Engineering in K-12 schools
Engineers offer practical advice and best practices on how to design HVAC, electrical, lighting, and fire protection systems in K-12 schools.
- Keith R. Hammelman, PE, Vice president, CannonDesign, Aurora, Ill.
- Robert V. Hedman, PE, LEED AP BD+C, Senior associate, Kohler Ronan LLC, Danbury, Conn.
- Pete Jefferson, PE, LEED AP, HBDP, Principal/vice president, M.E. Group, Overland Park, Kan.
- Essi Najafi, Principal, Global Engineering Solutions, Rockville, Md.
- Rodney V. Oathout, PE, CEM, LEED AP, Regional engineering leader/principal, DLR Group, Overland Park, Kan.
- Sunondo Roy, PE, LEED AP BD+C, Vice president, CCJM Engineers, Chicago, Il.
CSE: Please describe a recent K-12 school project you’ve worked on—share details about the project, including building location, size, etc.
Keith R. Hammelman: A project for the Cayman Islands Ministry of Education, High School Campus System, consisted of three campuses, each housing 1,000 students. The 185,700-sq-ft Clifton Hunter Campus has seven campus buildings housing administration, a gymnasium, classrooms, and performing and applied arts spaces. The construction magnitude was unique because of the relatively small Caribbean location and the building’s requirement to withstand a Category 5 hurricane (requiring emergency provisions for stand-alone operations). The project has on-site diesel fuel generators, fuel campus electrical distribution, hurricane cisterns for drinking and flushing water, and a full-campus chilled water system to last a minimum of five days. The campus design also faced challenges by local and maintenance forces that require relatively simple variable air volume (VAV) air handling units and air-cooled chillers.
Robert V. Hedman: Guilford High School in Guilford, Conn., is a new 215,000-sq ft school that was designed to meet the Connecticut High Performance Building Standards, which is equivalent to a U.S. Green Building Council LEED Silver rating. In addition to the standard programs, Guilford High School includes a robotics lab, welding shop, automotive shop, and a greenhouse.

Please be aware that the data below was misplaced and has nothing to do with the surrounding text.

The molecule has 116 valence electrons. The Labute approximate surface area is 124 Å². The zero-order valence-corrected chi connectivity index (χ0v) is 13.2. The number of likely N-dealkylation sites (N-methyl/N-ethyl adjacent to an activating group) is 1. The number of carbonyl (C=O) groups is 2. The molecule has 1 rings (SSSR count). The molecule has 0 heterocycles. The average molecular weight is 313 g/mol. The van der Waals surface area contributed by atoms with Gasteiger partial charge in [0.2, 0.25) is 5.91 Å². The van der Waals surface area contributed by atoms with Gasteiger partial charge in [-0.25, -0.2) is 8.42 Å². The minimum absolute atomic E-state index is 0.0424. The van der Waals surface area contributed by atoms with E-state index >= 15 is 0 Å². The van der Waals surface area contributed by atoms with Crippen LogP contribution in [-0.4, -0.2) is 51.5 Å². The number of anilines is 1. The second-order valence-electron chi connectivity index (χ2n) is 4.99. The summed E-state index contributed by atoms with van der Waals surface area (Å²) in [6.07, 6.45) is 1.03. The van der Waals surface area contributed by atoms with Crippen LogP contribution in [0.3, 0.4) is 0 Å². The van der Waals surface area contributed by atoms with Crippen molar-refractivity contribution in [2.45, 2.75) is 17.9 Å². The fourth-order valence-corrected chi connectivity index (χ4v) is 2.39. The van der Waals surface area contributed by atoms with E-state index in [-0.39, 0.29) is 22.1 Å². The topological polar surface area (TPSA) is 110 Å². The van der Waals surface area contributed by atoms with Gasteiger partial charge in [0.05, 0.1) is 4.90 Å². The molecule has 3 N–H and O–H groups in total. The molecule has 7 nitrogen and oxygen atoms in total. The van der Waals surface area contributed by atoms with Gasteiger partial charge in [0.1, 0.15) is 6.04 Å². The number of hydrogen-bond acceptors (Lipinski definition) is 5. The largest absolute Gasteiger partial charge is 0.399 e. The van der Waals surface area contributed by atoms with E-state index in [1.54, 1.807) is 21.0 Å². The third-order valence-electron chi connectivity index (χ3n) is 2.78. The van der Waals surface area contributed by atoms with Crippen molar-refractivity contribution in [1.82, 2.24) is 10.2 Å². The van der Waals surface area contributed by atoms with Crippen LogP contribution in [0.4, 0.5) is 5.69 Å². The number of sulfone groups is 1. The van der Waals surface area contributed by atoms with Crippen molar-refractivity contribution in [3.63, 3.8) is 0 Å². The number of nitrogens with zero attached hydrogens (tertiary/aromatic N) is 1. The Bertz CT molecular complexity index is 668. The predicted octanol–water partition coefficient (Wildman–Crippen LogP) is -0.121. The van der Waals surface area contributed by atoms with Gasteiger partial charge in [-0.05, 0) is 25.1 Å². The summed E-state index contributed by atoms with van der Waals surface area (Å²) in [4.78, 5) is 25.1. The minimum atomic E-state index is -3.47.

Pete Jefferson: We got to celebrate the opening of three new PK-12 projects in eastern Colorado last fall. They ranged in size from 55,000 sq ft to 80,000 sq ft, and all are replacing existing facilities that were in really poor shape.
Sunondo Roy: CCJM is involved in the design of an annex to an existing Chicago Public School, Bell Elementary School. The project scope initially required tying plumbing and heating into the existing school’s infrastructure while the air side HVAC and electrical were to be new stand-alone RTU and new utility service. Based on existing conditions and infrastructure capabilities as well as field conditions, the plumbing and fire protection for the new annex ended up being served by a new utility service as well.
Essi Najafi: The historic 331,900-sq-ft Roosevelt High School in Washington, D.C., was constructed in 1932 and houses a traditional 9th through 12th grade high school program, as well as an evening part-time program for young adults. Combined, the two programs serve more than 1,500 students through a variety of programs and classes. The renovation program focuses on the reuse of the existing historic building’s resources, including the main academic building, gymnasium, and auditorium, and the insertion of new, contemporary facilities to form a completely new 21st-century, high-performance school.
Global Engineering Solutions is providing mechanical, electrical, plumbing (MEP) and fire protection engineering services for the design of new, high-performance building systems throughout the school. Originally conceived as LEED Gold, the project provided a unique opportunity to achieve LEED Platinum in a historic facility with a minimum increase in cost.